KINGSTON, R.I. – June 11, 2019 – A new study led by a University of Rhode Island doctoral student and published in the Journal of Applied Ecology has found a possible solution to one of the biggest conservation and livelihood challenges in the marine realm.
Paul Carvalho, along with URI Assistant Professor Austin Humphries and colleagues from several other institutions, found that fishing grounds with areas that are closed to fisheries but are periodically harvested are better than fishing grounds with permanent, no-take marine protected areas.
Further, they found that such “pulse” harvest marine protected areas also perform better than traditional measures that aim to keep fisheries at maximum sustainable yield.
Carvalho said that this study could help revolutionize fisheries management and settle a long-running debate between fisheries management and conservation sectors about the role of marine protected areas in balancing potential for stock recovery and maintaining yields.
“We were impressed by how well periodic closures continued to perform under different scenarios,” said Carvalho, who conducted the research while studying at California Polytechnic State University. “Across a large range of closure durations, closure sizes, fish population growth rates and movement patterns, fishing grounds with periodic closures consistently gave the best combined outcomes for stock, yield and catch efficiency.”
At the crux of the matter is the current model of fishing closures. Conservationists have argued that permanently closed, no-take marine protected areas are an effective means of mediating overfishing and allowing stock replenishment, and many global conservation agencies are thus calling on high levels of protection in 30 percent of the world’s oceans.
However, marine protected areas can shift fishing effort into remaining fishing grounds. More crowded fishing grounds can make it harder to find fish, thus reducing catch efficiency and driving up costs for the industry to maintain steady yields. Fisheries managers have long championed tools such as quotas and access restrictions—the second management strategy to prevent overfishing and let fish populations rebuild—to try to maintain sustainable catches. But global declines in fish stocks have called into question whether these measures on their own are effective enough. Therein lies a tradeoff, where managers seemingly need to balance competing objectives for keeping fish in the sea and fish on the dinner plate.
Carvalho and his colleagues considered a third management strategy that is commonly implemented by small-scale fishers across the Pacific – periodically opening their fisheries closures to pulse harvests, similar to a rotational harvest model. Like permanent no-take marine protected areas, these periodic closures temporarily displace fishing effort and thus can promote stock recovery during the intervals while they are closed. Most importantly, however, many of the fish protected within the closure become less wary of fishing gear, giving large boosts to harvest efficiency when the closures are temporarily opened.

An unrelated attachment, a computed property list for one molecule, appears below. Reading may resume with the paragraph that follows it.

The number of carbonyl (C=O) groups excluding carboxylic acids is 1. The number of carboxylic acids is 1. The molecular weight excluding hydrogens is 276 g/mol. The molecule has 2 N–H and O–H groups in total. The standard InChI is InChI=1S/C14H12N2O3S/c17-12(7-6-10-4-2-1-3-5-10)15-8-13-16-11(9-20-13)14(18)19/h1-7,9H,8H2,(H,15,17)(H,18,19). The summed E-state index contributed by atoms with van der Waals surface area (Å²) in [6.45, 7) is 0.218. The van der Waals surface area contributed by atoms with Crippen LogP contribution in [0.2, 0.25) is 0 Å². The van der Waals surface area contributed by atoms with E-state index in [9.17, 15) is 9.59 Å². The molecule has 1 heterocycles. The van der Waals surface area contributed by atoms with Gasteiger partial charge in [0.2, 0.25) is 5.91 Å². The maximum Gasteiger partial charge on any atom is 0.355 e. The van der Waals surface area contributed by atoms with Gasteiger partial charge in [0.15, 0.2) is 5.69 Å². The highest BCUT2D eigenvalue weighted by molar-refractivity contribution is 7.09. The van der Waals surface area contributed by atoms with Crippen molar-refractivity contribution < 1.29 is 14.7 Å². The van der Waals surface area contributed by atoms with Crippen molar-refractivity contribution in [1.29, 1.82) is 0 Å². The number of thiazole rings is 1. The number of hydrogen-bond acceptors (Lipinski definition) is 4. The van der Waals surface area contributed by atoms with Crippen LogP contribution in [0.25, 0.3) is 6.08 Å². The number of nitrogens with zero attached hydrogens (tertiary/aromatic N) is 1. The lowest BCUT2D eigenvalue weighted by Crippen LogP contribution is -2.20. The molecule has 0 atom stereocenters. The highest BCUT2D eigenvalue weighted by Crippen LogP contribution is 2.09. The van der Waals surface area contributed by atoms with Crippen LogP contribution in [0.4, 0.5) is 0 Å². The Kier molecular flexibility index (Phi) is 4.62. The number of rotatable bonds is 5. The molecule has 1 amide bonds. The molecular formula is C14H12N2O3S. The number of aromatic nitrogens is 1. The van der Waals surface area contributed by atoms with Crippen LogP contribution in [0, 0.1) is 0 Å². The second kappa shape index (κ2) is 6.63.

The researchers developed innovative bioeconomic fisheries models that incorporated this documented fish behavioral response to protection.
“We found that in a well-managed fishery, fishing grounds with periodic closures continuously outperformed those with non-spatial management and permanently closed marine protected areas for achieving the triple bottom-line objectives of simultaneously supporting high yields, stock abundance and harvest efficiency,” said Stacy Jupiter, Melanesia regional director for the Wildlife Conservation Society. The outcomes were maximized with closures for periods of one to two years, followed by pulse harvests within a single year.
Fraser Januchowski-Hartley, a research fellow at Swansea University, added: “While recreational and small-scale fishers across the world know that fish behavior can change because of fishing and protection, it normally isn’t included in management models. These results show the importance of considering changing fish behavior and its impact on catch when designing fisheries management regimes.”
In fact, the only scenarios where periodic closures did not come out on top were under extreme overfishing, where the harvest efficiency benefit was too small for the periodic closure strategy to best meet the three objectives compared with permanent no-take MPAs.
“Less than 25 percent of global fisheries are currently characterized by this extreme level of overfishing,” explained Professor Crow White of California Polytechnic State University. “For these fisheries, permanent no-take MPAs may be critical for any chance at stock recovery. For the remaining three-fourths, periodic closures should be considered as an option to balance conservation and sustainable development needs for the fishing sector.”
This study was supported by a grant from the David and Lucile Packard Foundation to the Wildlife Conservation Society and a National Science Foundation Graduate Fellowship Research Award to Carvalho.